In 1903, physician Horatio Nelson Jackson (at wheel) and his driving partner Sewall K. Crocker became the first men to drive an automobile across the U.S. PHOTO: ISC IMAGES & ARCHIVES/GETTY
The Great American Road Trip was born in 1856 with the publication of Walt Whitman’s poem “Song of the Open Road.” Or at least that’s where the idea of such a journey came into being, since 160 years ago there were no states between Texas and California, let alone cars, highways or motels.
A lone traveler’s creature comforts back then consisted of liberty and opportunity: “Afoot and lighthearted I take to the open road, / Healthy, free, the world before me, / The long brown path before me leading wherever I choose,” the poet wrote.
Whitman saw the (future) American Road Trip as a metaphor for democracy. In the new republic, a man could go anywhere. But for decades after Whitman’s poem, America’s “long brown paths” went nowhere. In 1903, when Dr. Horatio Nelson Jackson, his dog Bud and a mechanic named Sewall Crocker set out in a red Winton touring car to claim America for the automobile, barely 150 miles of paved road existed in the entire country. A friend had wagered Jackson $50 that it would take him at least three months to drive from San Francisco to New York. In the end, it took 62 days of hard slog.
Jackson’s feat quickly inspired imitators like the Murdocks, the first family to drive across America. In 1908, Jacob, Anna and their three children successfully navigated the journey with the help of a personal mechanic for the car and a Winchester rifle for the coyotes. Not to be outdone, 22-year-old Alice Ramsey led the first all-female road trip in 1909, tearing across the country at speeds of up to 42 miles an hour—when not being towed by horses.
The road situation remained a literal mess when Dwight D. Eisenhower joined a military convoy on a trip across America in 1919. At times the drivers averaged a mere 6 miles an hour. Those two months on the road helped to convince the future president that a complete overhaul was needed. His answer was the Federal Aid Highway Act of 1956 and the construction of the Interstate Highway System.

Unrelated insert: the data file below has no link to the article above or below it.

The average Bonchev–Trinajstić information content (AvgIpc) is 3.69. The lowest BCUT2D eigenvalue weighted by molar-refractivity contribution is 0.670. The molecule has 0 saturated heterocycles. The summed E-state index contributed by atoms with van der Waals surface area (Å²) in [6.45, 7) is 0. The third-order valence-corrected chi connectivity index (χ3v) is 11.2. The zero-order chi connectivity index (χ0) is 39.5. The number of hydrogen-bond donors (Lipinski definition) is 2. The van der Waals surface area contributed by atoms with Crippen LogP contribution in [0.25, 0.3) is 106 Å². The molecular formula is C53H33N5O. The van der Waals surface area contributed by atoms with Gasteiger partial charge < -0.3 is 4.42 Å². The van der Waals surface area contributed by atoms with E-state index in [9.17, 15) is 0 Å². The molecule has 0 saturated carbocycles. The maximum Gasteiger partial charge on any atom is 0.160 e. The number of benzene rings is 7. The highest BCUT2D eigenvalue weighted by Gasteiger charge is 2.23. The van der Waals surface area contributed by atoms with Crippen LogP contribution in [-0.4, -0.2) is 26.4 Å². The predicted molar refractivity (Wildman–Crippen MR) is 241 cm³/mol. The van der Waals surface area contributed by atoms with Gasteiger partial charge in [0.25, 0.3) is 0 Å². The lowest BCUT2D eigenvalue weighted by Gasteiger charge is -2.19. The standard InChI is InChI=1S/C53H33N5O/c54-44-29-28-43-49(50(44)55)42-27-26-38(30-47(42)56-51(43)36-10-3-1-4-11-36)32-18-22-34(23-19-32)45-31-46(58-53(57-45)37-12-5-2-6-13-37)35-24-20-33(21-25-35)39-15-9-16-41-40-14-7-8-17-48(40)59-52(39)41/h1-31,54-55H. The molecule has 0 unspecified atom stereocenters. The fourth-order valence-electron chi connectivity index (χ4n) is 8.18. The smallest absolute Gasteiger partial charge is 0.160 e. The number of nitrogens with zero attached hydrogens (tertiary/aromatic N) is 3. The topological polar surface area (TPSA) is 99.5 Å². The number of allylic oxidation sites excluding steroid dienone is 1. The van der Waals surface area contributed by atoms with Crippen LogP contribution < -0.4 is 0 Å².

The law spurred millions of Americans to take to the open road—and legions of filmmakers and novelists to write about it. The Great American Road Trip once again became a social metaphor—though less, this time, as a Whitmanesque celebration of democracy than as critique of the human condition in general and America’s failings in particular.
Explaining the point of “On the Road” (1957), Jack Kerouac wrote that the novel tried to recapture a sense of meaning: Its protagonists “were embarked on a tremendous journey through post-Whitman America to FIND that America.” John Steinbeck took on a similar quest of rediscovery and reconnection—with his driving companion a poodle—and wrote about it in “Travels With Charley in Search of America” (1962). The author finished his journey with his hopes dashed, feeing lost and worried about the rapid changes overtaking his country.
Still, Steinbeck fared better than most film characters who attempt the Great American Road Trip. In “Easy Rider” (1969), Peter Fonda and Dennis Hopper are pursued by murderous bigots; in “Thelma and Louise” (1991), the problem seems to be every American male.
Fortunately, today’s family road trips don’t require a confrontation with the moral abyss—just a full tank of gas and a great playlist.